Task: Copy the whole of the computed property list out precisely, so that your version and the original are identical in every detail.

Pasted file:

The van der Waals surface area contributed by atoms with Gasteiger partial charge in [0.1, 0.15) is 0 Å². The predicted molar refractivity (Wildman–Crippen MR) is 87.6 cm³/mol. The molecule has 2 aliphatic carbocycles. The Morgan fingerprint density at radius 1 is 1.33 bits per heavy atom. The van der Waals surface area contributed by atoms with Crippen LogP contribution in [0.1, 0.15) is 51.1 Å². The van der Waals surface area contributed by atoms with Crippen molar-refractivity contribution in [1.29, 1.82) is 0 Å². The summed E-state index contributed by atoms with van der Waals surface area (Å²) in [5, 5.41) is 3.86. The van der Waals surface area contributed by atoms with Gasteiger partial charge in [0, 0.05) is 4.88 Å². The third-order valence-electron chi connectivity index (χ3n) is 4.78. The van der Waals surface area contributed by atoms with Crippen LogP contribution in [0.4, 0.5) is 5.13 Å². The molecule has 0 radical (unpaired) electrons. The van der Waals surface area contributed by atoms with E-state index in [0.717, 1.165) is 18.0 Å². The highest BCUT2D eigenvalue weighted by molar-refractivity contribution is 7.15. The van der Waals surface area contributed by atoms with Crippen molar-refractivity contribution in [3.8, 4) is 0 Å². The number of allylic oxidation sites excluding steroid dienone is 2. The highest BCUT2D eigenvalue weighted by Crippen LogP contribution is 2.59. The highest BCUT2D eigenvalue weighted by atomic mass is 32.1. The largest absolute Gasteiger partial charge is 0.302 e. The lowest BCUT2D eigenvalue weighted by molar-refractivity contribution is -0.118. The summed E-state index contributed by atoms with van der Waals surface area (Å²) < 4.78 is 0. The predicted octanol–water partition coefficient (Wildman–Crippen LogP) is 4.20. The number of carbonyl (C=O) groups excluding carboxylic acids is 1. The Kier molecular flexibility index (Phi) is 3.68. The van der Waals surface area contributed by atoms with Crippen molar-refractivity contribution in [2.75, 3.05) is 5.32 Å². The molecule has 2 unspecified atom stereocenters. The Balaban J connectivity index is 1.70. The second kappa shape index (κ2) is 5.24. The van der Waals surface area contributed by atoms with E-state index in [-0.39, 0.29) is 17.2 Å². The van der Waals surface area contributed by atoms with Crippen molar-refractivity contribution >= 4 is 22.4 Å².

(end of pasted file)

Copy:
The van der Waals surface area contributed by atoms with Gasteiger partial charge in [0.1, 0.15) is 0 Å². The predicted molar refractivity (Wildman–Crippen MR) is 87.6 cm³/mol. The molecule has 2 aliphatic carbocycles. The Morgan fingerprint density at radius 1 is 1.33 bits per heavy atom. The van der Waals surface area contributed by atoms with Crippen LogP contribution in [0.1, 0.15) is 51.1 Å². The van der Waals surface area contributed by atoms with Crippen molar-refractivity contribution in [1.29, 1.82) is 0 Å². The summed E-state index contributed by atoms with van der Waals surface area (Å²) in [5, 5.41) is 3.86. The van der Waals surface area contributed by atoms with Gasteiger partial charge in [0, 0.05) is 4.88 Å². The third-order valence-electron chi connectivity index (χ3n) is 4.78. The van der Waals surface area contributed by atoms with Crippen LogP contribution in [0.4, 0.5) is 5.13 Å². The molecule has 0 radical (unpaired) electrons. The van der Waals surface area contributed by atoms with E-state index in [0.717, 1.165) is 18.0 Å². The highest BCUT2D eigenvalue weighted by molar-refractivity contribution is 7.15. The van der Waals surface area contributed by atoms with Crippen molar-refractivity contribution in [3.8, 4) is 0 Å². The number of allylic oxidation sites excluding steroid dienone is 2. The highest BCUT2D eigenvalue weighted by Crippen LogP contribution is 2.59. The highest BCUT2D eigenvalue weighted by atomic mass is 32.1. The largest absolute Gasteiger partial charge is 0.302 e. The lowest BCUT2D eigenvalue weighted by molar-refractivity contribution is -0.118. The summed E-state index contributed by atoms with van der Waals surface area (Å²) < 4.78 is 0. The predicted octanol–water partition coefficient (Wildman–Crippen LogP) is 4.20. The number of carbonyl (C=O) groups excluding carboxylic acids is 1. The Kier molecular flexibility index (Phi) is 3.68. The van der Waals surface area contributed by atoms with Crippen molar-refractivity contribution in [2.75, 3.05) is 5.32 Å². The molecule has 2 unspecified atom stereocenters. The Balaban J connectivity index is 1.70. The second kappa shape index (κ2) is 5.24. The van der Waals surface area contributed by atoms with E-state index in [-0.39, 0.29) is 17.2 Å². The van der Waals surface area contributed by atoms with Crippen molar-refractivity contribution >= 4 is 22.4 Å².